We’re seeing already that the more businesses invest in wellbeing, the more individuals get out of it and the more the business gets out of it.

How are you drawing on your rugby career specifically to help companies drive positive behavioural change amongst employees?

It’s not necessarily about my rugby career, more just being an athlete. There are lots of aspects in terms of resilience, teamwork and knowing your own identity that are transferable to business.

Please sum up some key aspects from sport that are transferable to business.

  • Build resilience
    This is about not giving up: your “bounce-back ability” in effect. I’ve built up my resilience by facing more and more challenges and embracing failure. This grows your comfort zone. The same applies in a business sense. Employees should be supported to expose themselves to more difficult tasks and challenge themselves over and over again.
  • Know your identity
    Athletes know their identity. They use terminology such as: “I’m an athlete” / “I’m strong at X. And X is the area I need to improve”. Ask an employee to describe themselves and they’ll probably say: “I’m an accountant” or whatever it may be they are doing for a living. In other words, their job defines them. If that person enjoys a sport – running or cycling, for example – they should feel empowered to say so. Change the way you speak about yourself and it changes your identity.
  • Teamwork matters
    In a genuine team environment people use each other during the positive times and the difficult times. In sport, we all have fantastic strengths but also some weaknesses. Your team mates help fill the gaps. There’s also a certain gratification that comes from a team working together: from doing something well together. That’s why exercising as a team or in pairs matters.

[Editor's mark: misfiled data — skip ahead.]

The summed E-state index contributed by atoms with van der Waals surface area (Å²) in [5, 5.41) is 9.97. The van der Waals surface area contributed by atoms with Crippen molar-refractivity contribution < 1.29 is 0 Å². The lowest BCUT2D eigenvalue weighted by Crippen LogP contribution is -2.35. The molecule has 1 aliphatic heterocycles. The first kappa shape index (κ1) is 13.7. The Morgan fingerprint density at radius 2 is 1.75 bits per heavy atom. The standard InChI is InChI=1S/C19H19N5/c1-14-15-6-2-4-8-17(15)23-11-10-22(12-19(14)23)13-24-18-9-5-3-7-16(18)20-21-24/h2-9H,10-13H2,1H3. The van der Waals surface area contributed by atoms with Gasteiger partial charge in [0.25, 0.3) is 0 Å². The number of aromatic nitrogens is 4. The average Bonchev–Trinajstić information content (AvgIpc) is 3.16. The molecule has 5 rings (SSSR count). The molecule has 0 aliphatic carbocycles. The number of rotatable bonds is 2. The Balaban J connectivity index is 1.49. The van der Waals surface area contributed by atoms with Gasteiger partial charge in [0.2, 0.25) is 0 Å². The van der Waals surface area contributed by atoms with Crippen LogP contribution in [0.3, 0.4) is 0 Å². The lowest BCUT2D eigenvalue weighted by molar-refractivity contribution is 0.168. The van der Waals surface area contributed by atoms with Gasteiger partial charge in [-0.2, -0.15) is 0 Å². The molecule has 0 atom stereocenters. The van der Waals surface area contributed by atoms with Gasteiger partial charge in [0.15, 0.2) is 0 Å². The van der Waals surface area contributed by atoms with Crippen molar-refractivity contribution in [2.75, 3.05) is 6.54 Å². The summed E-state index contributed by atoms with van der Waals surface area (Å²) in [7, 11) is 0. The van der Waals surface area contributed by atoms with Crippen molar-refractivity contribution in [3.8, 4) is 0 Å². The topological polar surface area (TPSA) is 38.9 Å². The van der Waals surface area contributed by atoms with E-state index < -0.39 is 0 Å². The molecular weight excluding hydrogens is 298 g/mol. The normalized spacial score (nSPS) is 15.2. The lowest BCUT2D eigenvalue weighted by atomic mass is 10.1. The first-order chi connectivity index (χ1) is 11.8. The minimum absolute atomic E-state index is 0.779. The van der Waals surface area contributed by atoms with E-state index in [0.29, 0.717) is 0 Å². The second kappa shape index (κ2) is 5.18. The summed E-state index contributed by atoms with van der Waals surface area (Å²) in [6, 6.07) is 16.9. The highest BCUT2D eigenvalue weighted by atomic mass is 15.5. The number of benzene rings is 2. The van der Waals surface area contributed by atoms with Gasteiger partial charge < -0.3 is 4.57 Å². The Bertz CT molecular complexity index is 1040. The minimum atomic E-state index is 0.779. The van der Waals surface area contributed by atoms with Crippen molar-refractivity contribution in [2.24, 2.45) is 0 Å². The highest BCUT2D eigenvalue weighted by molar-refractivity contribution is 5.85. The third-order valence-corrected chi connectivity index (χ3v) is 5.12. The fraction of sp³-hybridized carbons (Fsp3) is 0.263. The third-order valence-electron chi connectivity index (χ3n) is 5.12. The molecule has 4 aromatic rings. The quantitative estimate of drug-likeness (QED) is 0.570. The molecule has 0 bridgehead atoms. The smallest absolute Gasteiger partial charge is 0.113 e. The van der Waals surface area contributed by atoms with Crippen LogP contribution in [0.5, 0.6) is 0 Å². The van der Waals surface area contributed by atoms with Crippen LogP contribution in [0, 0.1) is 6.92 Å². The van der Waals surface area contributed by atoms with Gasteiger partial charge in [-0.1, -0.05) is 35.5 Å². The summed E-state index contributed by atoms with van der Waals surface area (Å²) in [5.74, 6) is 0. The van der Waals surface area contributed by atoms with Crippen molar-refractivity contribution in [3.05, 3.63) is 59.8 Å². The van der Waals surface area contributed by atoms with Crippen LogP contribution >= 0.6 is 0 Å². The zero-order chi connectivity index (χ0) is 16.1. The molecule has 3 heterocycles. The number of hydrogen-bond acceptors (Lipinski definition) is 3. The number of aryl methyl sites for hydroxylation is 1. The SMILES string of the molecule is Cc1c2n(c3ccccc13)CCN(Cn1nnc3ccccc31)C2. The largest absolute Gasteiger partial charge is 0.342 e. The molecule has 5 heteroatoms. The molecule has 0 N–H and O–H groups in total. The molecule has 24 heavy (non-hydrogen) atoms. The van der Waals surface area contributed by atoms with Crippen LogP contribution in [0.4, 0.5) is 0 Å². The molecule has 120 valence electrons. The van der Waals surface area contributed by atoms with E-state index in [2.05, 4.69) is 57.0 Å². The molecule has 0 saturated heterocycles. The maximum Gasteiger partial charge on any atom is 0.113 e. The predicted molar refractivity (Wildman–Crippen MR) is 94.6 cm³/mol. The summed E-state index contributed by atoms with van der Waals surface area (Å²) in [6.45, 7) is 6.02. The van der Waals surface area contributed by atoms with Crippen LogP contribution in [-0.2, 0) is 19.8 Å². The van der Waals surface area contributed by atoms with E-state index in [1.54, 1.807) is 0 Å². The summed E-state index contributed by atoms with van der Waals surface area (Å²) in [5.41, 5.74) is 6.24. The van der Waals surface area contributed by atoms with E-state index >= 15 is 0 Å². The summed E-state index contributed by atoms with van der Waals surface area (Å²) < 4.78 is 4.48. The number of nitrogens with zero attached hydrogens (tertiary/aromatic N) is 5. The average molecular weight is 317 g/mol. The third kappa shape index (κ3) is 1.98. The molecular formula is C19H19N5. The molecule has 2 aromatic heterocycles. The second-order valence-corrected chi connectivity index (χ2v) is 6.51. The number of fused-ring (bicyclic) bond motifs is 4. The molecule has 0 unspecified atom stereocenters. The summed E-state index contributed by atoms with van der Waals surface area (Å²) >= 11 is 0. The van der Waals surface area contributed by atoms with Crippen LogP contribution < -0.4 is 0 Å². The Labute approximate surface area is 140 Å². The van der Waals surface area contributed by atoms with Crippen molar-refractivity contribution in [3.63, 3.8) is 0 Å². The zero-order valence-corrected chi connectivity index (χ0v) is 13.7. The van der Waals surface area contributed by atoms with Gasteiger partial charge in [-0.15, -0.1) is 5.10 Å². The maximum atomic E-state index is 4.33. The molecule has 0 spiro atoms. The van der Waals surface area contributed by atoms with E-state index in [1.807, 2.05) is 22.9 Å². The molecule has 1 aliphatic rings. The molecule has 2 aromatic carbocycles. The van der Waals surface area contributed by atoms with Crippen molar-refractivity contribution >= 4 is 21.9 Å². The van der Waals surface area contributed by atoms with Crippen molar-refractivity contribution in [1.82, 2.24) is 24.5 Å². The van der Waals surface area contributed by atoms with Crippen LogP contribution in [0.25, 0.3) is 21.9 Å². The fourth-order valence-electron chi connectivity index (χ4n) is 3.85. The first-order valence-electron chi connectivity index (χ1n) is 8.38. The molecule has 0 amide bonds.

• Create balance
    You need to give time to athletes to exercise but they also need to be granted time to re-energise. In business it’s the same. So many people sit at their desks and work during lunch. They should be encouraged to switch off for a bit: go for a walk, catch up with a friend/colleague. It’s all about balance. If people are given time to switch off, they’ll give more when they come back.
  • And finally, what’s your involvement with the Vitality Champions initiative?
    I am the Director of the Vitality Champions Programme and I oversee the whole initiative. I recently hosted the annual Champions Welcome Day at Twickenham Stadium for over 80 volunteer representatives from UK companies of all shapes and sizes. This event sees new volunteers each year committing to help motivate their colleagues to look after their own health and wellbeing. This year saw the volunteers pledging to get their employees 20% more active in line with Vitality’s global commitment last year to get 100m people 20% more active by 2025 (globally).
    I work with a team of Performance Champions – former Olympic and World Class athletes – who were all in attendance on the day. We follow up the Welcome Day with visits to companies throughout the year, helping them further motivate their staff by using examples from our personal athletic careers to inspire employees to get active and look after their health.